Salty and rubbery, halloumi -- the national cheese of Cyprus -- hardly seems to be the kind of thing people would fight about. But, considering the historical divisions on the island, which has been split into Greek and Turkish sides since 1974, perhaps its not surprising that humble halloumi has been dragged into the Cyprus conflict.
As previously mentioned on this blog, Greek and Turkish Cypriots have been fighting over who gets to claim halloumi (or "hellim," as it's called on the Turkish side) as their own, with Greek Cypriots having put in a request with the European Union to give the cheese Protected Designation of Origin (PDO) status. That would mean that only cheese from Cyprus could be given that name. Similar protection is offered to Stilton cheese from England and other European cheeses and food products.
The trouble is that because of the island's division, Turkish Cypriots are concerned that the designation will only apply to halloumi made on the Greek side, which is a member of the EU. With the PDO applicaiton in process, the fight over halloumi is heating up, as the Cyprus Mail reports:
The agriculture ministry is the responsible authority for the inspection of halloumi cheese and the Turkish Cypriot Chamber of Industry (KIBSO) cannot be inspectors for production in the north, said minister Nicos Kouyialis yesterday.
Kouyialis sent out an unequivocal message to everyone objecting to the registration of halloumi as a product with protected designation of origin (PDO) and asked for the ‘unnecessary domestic disputes’ to stop. He dismissed the possibility of withdrawing the application.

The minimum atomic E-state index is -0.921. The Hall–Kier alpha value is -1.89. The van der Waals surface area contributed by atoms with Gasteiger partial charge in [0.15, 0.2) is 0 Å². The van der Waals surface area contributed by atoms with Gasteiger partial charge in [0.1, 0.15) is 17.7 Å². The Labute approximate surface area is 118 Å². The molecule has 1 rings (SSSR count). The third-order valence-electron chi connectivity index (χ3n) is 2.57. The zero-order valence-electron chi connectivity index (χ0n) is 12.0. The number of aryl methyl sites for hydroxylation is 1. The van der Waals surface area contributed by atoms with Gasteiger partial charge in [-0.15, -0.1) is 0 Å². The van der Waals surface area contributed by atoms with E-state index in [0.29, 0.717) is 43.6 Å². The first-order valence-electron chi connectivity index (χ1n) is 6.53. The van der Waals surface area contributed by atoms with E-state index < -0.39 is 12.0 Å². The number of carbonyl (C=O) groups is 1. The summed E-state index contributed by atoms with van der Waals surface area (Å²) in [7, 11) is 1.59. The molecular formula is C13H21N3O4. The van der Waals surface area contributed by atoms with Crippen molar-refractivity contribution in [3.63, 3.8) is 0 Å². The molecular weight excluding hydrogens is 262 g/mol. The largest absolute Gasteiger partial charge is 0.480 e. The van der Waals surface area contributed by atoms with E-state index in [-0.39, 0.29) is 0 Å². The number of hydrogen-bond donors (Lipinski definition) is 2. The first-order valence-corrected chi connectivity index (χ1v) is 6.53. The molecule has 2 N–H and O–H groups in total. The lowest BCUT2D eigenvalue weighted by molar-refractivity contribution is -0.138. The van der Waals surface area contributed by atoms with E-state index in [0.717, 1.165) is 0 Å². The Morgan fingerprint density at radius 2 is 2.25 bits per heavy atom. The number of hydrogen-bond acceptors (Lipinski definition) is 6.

“The registration of halloumi as a PDO is a matter of national importance and the government will do all in its power to protect the product from international competition,” said the minister.
However at a news conference yesterday KIBSO chairman Ali Çıralı said: “If halloumi’s registration as a PDO proceeds without the participation of the Turkish Cypriots, it will lead them to economic destruction, it will weaken their confidence in EU institutions and will inflict major damage on Cyprus peace negotiations.”
KIBSO, a non-governmental-organisation which represents halloumi producers and inspects production in the north, is asking the ministry to cooperate so that they can inspect halloumi’s production in the north on the ministry’s behalf, until a final Cyprus solution.
They worry that the dairy product’s registration as PDO will lead to economic damage for Turkish Cypriots, since halloumi constitutes 25 per cent of their overall exports.
“We will not be able to use the name hellim, if halloumi is registered as a PDO. Hellim will have to be produced according to the registration’s standards and Turkish Cypriot producers will be excluded from the process,” Çıralı said.
This cheese fight is no small matter -- halloumi/hellim accounts for close to 25 percent of northern Cyprus's exports.